I’ve been practicing Self Care for years without even realizing it. Years ago, before I was diagnosed with a neuromuscular disease, I began to experiment with my diet. I didn’t necessarily have a bad diet but I often felt bloated, experienced abdominal cramps, and probably had what we now know to be irritable bowel syndrome.

I can’t recall what the impetus was but it happened over 30 years ago. I gave up eating beef. Within a year or two I was no longer eating any animal flesh and called myself a lacto-ovo vegetarian (plant-based diet with dairy/eggs). My bloating disappeared. My cramps were intermittent but I still had that occasional nervous stomach.

A diet is really a dynamic concept. It shouldn’t be fixed, i.e. eating the same foods every day. The seasons change and there are different foods to be consumed aligned with the season. Our bodies change. We continue to learn more about food, how food is prepared, nutrients and micronutrients. As I’ve learned more about food and nutrition over the years, I continue to tweak my diet.

Little changes can have a huge impact. When I started going for acupuncture treatments, 15 or so years ago, I was asked about my diet by the practitioner. No Western-trained physician had ever spent much time talking with me about my diet. Even when I complained of GI problems. I won’t even attempt to claim any real knowledge of Traditional Chinese Medicine (TCM) but there is a long history of food = medicine. The first change I made during my course of TCM treatments was giving up that big glass of orange juice I started each day with. That cold sugar hit was not welcomed by my belly.

I’ve learned so much about food over the years and if I shared it, this would become the longest blog post in history. But, that’s not what I want to do. My diet & nutrition journey is likely different from yours. Becoming a vegetarian has helped me, yet it’s not the only way to eat a well-balanced diet. There are plenty of vegetarians that eat poorly and plenty of omnivores that eat well.

In the next month I will post in the Facebook group…mostly factoids from various nutrition newsletters I read. Here’s the Self-Care Challenge for YOU:

  • Become aware of what you’re eating, how much of it, and how often. The best way to do this is with a Food Diary. Using the online Health Storylines tool, you can keep track of your daily intake using the Food Diary feature.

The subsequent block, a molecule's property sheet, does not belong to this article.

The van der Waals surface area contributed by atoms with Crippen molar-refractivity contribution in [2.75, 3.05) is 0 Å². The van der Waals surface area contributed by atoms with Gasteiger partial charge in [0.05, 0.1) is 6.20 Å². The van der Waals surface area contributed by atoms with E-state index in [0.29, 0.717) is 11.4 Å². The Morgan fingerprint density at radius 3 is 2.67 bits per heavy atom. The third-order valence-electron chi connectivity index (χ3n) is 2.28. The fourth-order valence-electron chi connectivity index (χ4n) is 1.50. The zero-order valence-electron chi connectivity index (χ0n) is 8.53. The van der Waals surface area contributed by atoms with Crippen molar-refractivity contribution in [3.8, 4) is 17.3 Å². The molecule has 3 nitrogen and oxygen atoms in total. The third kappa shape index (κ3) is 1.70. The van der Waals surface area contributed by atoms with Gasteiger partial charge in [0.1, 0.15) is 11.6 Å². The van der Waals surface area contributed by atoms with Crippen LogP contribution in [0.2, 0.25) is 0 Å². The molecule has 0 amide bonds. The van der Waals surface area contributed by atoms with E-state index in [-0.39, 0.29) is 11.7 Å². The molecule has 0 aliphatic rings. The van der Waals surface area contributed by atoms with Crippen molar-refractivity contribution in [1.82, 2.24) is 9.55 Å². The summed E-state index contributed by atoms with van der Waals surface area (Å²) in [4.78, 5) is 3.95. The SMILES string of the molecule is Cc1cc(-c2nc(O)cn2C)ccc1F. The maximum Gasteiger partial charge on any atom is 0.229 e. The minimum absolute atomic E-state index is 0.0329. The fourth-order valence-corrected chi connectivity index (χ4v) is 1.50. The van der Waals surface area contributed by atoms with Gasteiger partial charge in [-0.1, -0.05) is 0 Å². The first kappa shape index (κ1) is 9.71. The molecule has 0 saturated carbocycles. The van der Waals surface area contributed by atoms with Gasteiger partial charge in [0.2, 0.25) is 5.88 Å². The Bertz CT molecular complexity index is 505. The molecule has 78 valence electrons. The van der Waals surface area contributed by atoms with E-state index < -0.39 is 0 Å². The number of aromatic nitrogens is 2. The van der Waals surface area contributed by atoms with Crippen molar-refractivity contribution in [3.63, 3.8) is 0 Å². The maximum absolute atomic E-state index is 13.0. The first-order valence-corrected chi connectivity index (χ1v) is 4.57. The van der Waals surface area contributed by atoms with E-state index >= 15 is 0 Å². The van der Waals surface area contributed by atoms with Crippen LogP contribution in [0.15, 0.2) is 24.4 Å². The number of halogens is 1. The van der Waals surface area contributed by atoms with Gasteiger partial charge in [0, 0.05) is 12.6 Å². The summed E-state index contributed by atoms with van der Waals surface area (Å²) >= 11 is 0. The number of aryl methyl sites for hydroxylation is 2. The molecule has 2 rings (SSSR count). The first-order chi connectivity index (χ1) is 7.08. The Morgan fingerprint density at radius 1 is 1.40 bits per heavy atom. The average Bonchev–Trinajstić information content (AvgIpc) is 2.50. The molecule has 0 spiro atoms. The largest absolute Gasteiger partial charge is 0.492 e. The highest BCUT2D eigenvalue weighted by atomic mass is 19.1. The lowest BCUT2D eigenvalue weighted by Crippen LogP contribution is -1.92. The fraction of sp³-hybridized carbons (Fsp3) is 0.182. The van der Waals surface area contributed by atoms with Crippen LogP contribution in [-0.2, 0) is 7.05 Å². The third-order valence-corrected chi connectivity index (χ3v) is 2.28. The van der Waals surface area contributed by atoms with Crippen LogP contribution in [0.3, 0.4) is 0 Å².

• Knowing what you already know about good foods and beverages & bad foods and beverages, each week select one bad food to omit for a week. And try to eat a new food — something plant-based. I’ll help you with suggestions.

Remember, small steps in making health behavior changes are the key. Good luck!

Sound Bath? Sound Meditation? Sound Symphony?

Melissa Felsenstein – sound practitioner – plays crystal bowls and gongs to usher in the summer solstice.

It’s become a wonderful therapeutic tool to access deep relaxation. For many, it is a gateway to meditation. Melissa Felsenstein of Inner Sounds Meditation shares her story of how playing crystal bowls and metal gongs helped her heal from symptoms of anxiety and depression. A self-proclaimed Nervous System Advocate, after several years of exploring these musical instruments, she now shares her process to help others.

Check out a video from this Summer Solstice Sound Bath.

What is Nature and how is it beneficial to our emotional, physical, and spiritual well-being? Bonnie Lewkowicz (Program Manager, Access Northern California) and Lori Gray (Adventures & Outings Program Coordinator) both work for the Bay Area Outreach & Recreation Program (BORP) organization in Berkeley, California.

Bonnie, Lori, and Delroy share their love of nature in this podcast episode.

Both women use wheelchairs and have years of experience navigating hiking trails and organizing outdoor adventures for people with physical and/or developmental disabilities. Joining them is middle school teacher, Delroy Thompson, in South Florida. Together they share how important nature is for them.

Bonnie wrote A Wheelchair Rider’s Guide published by the Coastal Conservancy. Delroy, is a member of the Muscular Dystrophy Association National Community Advisory Committee, and wrote a children’s book, The Secret of the Elves in Helen, about an elf kingdom n the Blue Ridge Mountains.

Not everyone is fortunate enough to attend BORP events but you can search for similar organizations in your area at the National Center on Health, Physical Activity and Disability (NCHPAD) website.

What exactly is Self-Care? Years ago I used the term, Self-Management Health Behaviors to identify everything I did to enhance my health given that I was diagnosed with a chronic, progressive neuromuscular disease. Some of the behaviors were already my routine like eating a vegetarian diet and practicing yoga. As I learned more about positive health behaviors from a Stanford University program I took at my local hospital, I became more intentional about how I led my life.

Health Storylines Tool Library